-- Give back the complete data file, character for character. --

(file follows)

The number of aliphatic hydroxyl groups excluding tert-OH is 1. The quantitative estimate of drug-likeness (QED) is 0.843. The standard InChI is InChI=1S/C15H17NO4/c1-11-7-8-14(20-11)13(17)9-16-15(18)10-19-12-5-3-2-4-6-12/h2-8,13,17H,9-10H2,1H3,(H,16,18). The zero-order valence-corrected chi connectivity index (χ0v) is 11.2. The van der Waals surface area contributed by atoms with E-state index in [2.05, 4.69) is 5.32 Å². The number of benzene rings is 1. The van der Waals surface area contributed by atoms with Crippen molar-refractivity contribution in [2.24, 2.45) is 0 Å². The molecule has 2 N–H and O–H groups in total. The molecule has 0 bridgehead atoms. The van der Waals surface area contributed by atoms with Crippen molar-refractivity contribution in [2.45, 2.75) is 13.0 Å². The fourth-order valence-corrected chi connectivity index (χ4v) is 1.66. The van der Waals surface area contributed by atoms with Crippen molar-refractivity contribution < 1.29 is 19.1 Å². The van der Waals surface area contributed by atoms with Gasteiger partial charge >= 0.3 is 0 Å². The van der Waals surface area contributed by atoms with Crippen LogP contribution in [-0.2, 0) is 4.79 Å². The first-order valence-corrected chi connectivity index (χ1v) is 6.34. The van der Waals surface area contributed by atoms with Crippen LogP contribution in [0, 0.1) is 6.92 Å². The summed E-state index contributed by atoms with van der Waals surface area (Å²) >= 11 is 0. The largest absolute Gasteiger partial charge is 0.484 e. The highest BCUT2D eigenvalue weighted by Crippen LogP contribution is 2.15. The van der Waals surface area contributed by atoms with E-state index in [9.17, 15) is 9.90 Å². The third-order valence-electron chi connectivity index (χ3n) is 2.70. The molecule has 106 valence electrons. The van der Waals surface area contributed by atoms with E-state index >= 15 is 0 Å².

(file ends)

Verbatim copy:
The number of aliphatic hydroxyl groups excluding tert-OH is 1. The quantitative estimate of drug-likeness (QED) is 0.843. The standard InChI is InChI=1S/C15H17NO4/c1-11-7-8-14(20-11)13(17)9-16-15(18)10-19-12-5-3-2-4-6-12/h2-8,13,17H,9-10H2,1H3,(H,16,18). The zero-order valence-corrected chi connectivity index (χ0v) is 11.2. The van der Waals surface area contributed by atoms with E-state index in [2.05, 4.69) is 5.32 Å². The number of benzene rings is 1. The van der Waals surface area contributed by atoms with Crippen molar-refractivity contribution in [2.24, 2.45) is 0 Å². The molecule has 2 N–H and O–H groups in total. The molecule has 0 bridgehead atoms. The van der Waals surface area contributed by atoms with Crippen molar-refractivity contribution in [2.45, 2.75) is 13.0 Å². The fourth-order valence-corrected chi connectivity index (χ4v) is 1.66. The van der Waals surface area contributed by atoms with Crippen molar-refractivity contribution < 1.29 is 19.1 Å². The van der Waals surface area contributed by atoms with Gasteiger partial charge >= 0.3 is 0 Å². The van der Waals surface area contributed by atoms with Crippen LogP contribution in [-0.2, 0) is 4.79 Å². The first-order valence-corrected chi connectivity index (χ1v) is 6.34. The van der Waals surface area contributed by atoms with Crippen LogP contribution in [0, 0.1) is 6.92 Å². The summed E-state index contributed by atoms with van der Waals surface area (Å²) >= 11 is 0. The largest absolute Gasteiger partial charge is 0.484 e. The highest BCUT2D eigenvalue weighted by Crippen LogP contribution is 2.15. The van der Waals surface area contributed by atoms with E-state index in [9.17, 15) is 9.90 Å². The third-order valence-electron chi connectivity index (χ3n) is 2.70. The molecule has 106 valence electrons. The van der Waals surface area contributed by atoms with E-state index >= 15 is 0 Å².